Recalling IPU resolutions, particularly those adopted by the 73rd Inter-Parliamentary Conference (Lomé, 1985) on the role of parliaments and their contribution towards the elimination of poverty by eliminating the burden of international debt; the 74th Inter-Parliamentary Conference (Ottawa, 1985) on the contribution of parliaments to the search for measures and actions aimed at removing the burden of foreign debt that weighs on the developing countries; the 88th Inter-Parliamentary Conference (Stockholm, 1992) on the need for a radical solution to the problem of debt in the developing world; and the 102nd Inter-Parliamentary Conference (Berlin, 1999) on the need to revise the current global financial and economic model, as well as the Final Document of the Inter-Parliamentary Conference "North-South Dialogue for Global Prosperity" organised by IPU in Ottawa in 1993,

Approving the solemn commitments made by the United Nations, the World Bank and the IMF to make poverty eradication and debt alleviation for the least developed countries one of the essential priorities of their activities,

Welcoming the preparations under way for the High-Level Intergovernmental Event on Financing for Development to be held by the United Nations in 2001, and also welcoming all regional initiatives that seek to combat poverty and that mobilise a large number of countries with the support of international financial institutions,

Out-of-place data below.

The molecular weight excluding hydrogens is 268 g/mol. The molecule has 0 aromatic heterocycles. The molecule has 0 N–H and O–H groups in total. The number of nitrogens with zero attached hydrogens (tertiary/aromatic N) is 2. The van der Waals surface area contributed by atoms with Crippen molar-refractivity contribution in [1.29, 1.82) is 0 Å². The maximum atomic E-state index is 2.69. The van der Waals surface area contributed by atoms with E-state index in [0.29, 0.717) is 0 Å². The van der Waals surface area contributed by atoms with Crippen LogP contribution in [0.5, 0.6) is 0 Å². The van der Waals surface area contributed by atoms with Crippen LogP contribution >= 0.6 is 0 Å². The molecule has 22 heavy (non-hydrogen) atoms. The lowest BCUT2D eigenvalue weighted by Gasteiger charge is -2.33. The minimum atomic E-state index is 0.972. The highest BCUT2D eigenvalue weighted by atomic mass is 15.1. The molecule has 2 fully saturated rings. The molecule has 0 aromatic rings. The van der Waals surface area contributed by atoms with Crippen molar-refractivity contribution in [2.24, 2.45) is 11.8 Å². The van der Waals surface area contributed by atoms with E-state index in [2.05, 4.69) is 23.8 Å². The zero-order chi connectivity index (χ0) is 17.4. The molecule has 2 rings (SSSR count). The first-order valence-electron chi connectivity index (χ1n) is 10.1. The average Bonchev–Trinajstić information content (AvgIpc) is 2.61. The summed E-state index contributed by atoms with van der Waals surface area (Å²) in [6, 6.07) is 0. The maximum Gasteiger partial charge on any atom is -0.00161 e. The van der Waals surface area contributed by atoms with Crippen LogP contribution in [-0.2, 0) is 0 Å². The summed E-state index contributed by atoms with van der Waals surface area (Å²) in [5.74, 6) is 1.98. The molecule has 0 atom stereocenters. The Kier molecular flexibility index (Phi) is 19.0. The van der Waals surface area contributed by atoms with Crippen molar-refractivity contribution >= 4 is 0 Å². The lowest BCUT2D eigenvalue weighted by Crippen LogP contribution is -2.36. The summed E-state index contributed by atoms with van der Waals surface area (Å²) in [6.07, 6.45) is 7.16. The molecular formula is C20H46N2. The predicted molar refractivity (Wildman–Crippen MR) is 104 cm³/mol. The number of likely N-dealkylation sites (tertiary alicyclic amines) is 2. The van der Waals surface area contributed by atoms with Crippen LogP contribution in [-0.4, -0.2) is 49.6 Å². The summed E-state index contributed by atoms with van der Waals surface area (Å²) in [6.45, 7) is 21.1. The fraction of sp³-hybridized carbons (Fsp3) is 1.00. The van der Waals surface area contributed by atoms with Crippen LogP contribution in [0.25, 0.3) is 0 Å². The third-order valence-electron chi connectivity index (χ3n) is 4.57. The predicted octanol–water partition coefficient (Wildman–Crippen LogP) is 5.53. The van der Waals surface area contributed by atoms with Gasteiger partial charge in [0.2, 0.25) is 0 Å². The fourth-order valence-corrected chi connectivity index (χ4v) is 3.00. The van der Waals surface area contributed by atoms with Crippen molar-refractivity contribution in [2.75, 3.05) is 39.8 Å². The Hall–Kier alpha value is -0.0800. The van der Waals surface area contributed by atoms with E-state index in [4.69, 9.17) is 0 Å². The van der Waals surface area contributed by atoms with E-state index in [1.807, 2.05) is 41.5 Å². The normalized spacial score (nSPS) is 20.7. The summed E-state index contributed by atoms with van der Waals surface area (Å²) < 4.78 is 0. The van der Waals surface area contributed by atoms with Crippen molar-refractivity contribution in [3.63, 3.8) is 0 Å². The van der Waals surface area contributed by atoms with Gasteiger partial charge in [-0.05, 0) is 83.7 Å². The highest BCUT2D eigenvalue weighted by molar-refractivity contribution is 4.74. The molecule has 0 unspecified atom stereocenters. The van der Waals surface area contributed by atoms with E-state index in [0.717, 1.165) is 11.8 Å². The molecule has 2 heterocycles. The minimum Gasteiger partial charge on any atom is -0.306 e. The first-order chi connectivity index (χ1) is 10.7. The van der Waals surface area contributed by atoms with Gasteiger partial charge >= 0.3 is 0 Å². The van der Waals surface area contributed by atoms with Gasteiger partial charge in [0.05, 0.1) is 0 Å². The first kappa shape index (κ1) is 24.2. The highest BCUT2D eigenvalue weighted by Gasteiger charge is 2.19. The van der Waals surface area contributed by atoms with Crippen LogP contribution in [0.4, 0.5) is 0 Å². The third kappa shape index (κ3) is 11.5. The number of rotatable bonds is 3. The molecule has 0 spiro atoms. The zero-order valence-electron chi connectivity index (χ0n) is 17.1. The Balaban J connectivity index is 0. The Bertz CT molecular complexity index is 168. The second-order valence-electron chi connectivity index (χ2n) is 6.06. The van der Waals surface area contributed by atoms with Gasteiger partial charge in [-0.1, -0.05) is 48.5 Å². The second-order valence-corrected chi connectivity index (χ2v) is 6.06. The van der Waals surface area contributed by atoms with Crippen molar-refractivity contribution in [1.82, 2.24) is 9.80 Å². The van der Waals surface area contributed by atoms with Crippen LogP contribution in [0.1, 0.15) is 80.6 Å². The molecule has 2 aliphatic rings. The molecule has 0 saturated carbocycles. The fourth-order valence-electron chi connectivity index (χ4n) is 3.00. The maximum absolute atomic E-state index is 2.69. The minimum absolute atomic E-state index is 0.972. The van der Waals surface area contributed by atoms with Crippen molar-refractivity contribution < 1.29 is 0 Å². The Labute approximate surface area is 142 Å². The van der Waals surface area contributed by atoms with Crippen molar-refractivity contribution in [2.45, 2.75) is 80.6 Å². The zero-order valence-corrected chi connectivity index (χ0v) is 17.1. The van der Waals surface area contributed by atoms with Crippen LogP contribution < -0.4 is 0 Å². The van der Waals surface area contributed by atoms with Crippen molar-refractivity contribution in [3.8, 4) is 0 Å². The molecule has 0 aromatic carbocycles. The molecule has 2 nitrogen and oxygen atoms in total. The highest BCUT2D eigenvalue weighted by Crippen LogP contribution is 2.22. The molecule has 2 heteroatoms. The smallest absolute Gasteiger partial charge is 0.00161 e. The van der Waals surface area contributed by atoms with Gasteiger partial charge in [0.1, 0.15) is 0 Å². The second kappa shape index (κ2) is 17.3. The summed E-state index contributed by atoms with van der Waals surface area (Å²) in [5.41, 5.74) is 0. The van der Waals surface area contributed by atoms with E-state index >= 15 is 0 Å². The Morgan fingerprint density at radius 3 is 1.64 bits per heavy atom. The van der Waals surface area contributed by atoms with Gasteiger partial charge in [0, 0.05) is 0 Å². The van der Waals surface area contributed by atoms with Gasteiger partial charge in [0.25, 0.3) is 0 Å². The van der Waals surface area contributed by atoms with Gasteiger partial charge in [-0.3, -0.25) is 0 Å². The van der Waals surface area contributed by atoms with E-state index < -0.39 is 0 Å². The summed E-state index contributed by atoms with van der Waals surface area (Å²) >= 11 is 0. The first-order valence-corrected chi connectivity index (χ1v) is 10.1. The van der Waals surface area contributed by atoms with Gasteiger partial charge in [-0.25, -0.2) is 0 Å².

Noting that the Fourth World Conference on Women defined equality between men and women as a human rights issue and as a condition for the existence of social justice,

Calls on both developed and developing countries to pursue development with a human face through economic development measures such as credit facilities for small and medium-sized enterprises, small-scale financing initiatives and household debt relief, and through initiatives in fields such as the development of health and education systems and services, the protection of human rights and environmental conservation, in the interests of human security;

Supports the introduction of such new approaches to sustainable development in the context of globalisation as would ensure economic growth, environmental protection and social development, including the creation of new jobs, while preserving the resources necessary for future generations;